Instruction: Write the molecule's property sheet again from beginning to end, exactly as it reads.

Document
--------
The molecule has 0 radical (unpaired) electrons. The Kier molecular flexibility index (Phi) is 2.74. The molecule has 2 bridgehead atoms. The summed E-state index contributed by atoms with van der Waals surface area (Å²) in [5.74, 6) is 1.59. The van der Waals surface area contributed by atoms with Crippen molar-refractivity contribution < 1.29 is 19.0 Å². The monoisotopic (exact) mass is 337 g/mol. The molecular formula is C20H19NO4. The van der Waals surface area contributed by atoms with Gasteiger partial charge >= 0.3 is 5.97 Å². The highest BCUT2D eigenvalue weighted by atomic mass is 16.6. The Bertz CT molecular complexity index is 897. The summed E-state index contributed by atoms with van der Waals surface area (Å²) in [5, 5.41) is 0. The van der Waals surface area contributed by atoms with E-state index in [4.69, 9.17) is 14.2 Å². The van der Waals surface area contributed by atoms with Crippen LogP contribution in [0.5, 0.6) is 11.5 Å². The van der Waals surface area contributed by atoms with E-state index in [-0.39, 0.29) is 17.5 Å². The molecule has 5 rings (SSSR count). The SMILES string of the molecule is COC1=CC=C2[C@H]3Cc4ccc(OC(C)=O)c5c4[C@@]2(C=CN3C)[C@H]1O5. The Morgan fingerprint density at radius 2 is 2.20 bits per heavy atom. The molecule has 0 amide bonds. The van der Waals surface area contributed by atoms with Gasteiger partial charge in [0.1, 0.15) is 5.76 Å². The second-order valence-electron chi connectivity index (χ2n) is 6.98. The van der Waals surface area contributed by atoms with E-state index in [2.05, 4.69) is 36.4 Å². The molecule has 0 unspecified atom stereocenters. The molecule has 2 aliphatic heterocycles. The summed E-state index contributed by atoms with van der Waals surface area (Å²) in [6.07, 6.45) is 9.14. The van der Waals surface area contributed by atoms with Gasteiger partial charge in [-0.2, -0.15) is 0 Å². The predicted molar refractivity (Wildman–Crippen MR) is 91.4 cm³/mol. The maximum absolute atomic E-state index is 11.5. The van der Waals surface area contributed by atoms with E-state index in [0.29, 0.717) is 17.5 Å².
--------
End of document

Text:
The molecule has 0 radical (unpaired) electrons. The Kier molecular flexibility index (Phi) is 2.74. The molecule has 2 bridgehead atoms. The summed E-state index contributed by atoms with van der Waals surface area (Å²) in [5.74, 6) is 1.59. The van der Waals surface area contributed by atoms with Crippen molar-refractivity contribution < 1.29 is 19.0 Å². The monoisotopic (exact) mass is 337 g/mol. The molecular formula is C20H19NO4. The van der Waals surface area contributed by atoms with Gasteiger partial charge >= 0.3 is 5.97 Å². The highest BCUT2D eigenvalue weighted by atomic mass is 16.6. The Bertz CT molecular complexity index is 897. The summed E-state index contributed by atoms with van der Waals surface area (Å²) in [5, 5.41) is 0. The van der Waals surface area contributed by atoms with E-state index in [4.69, 9.17) is 14.2 Å². The van der Waals surface area contributed by atoms with Crippen LogP contribution in [0.5, 0.6) is 11.5 Å². The van der Waals surface area contributed by atoms with E-state index in [-0.39, 0.29) is 17.5 Å². The molecule has 5 rings (SSSR count). The SMILES string of the molecule is COC1=CC=C2[C@H]3Cc4ccc(OC(C)=O)c5c4[C@@]2(C=CN3C)[C@H]1O5. The Morgan fingerprint density at radius 2 is 2.20 bits per heavy atom. The molecule has 0 amide bonds. The van der Waals surface area contributed by atoms with Gasteiger partial charge in [0.1, 0.15) is 5.76 Å². The second-order valence-electron chi connectivity index (χ2n) is 6.98. The van der Waals surface area contributed by atoms with E-state index in [2.05, 4.69) is 36.4 Å². The molecule has 0 unspecified atom stereocenters. The molecule has 2 aliphatic heterocycles. The summed E-state index contributed by atoms with van der Waals surface area (Å²) in [6.07, 6.45) is 9.14. The van der Waals surface area contributed by atoms with Gasteiger partial charge in [-0.2, -0.15) is 0 Å². The predicted molar refractivity (Wildman–Crippen MR) is 91.4 cm³/mol. The maximum absolute atomic E-state index is 11.5. The van der Waals surface area contributed by atoms with E-state index in [0.29, 0.717) is 17.5 Å².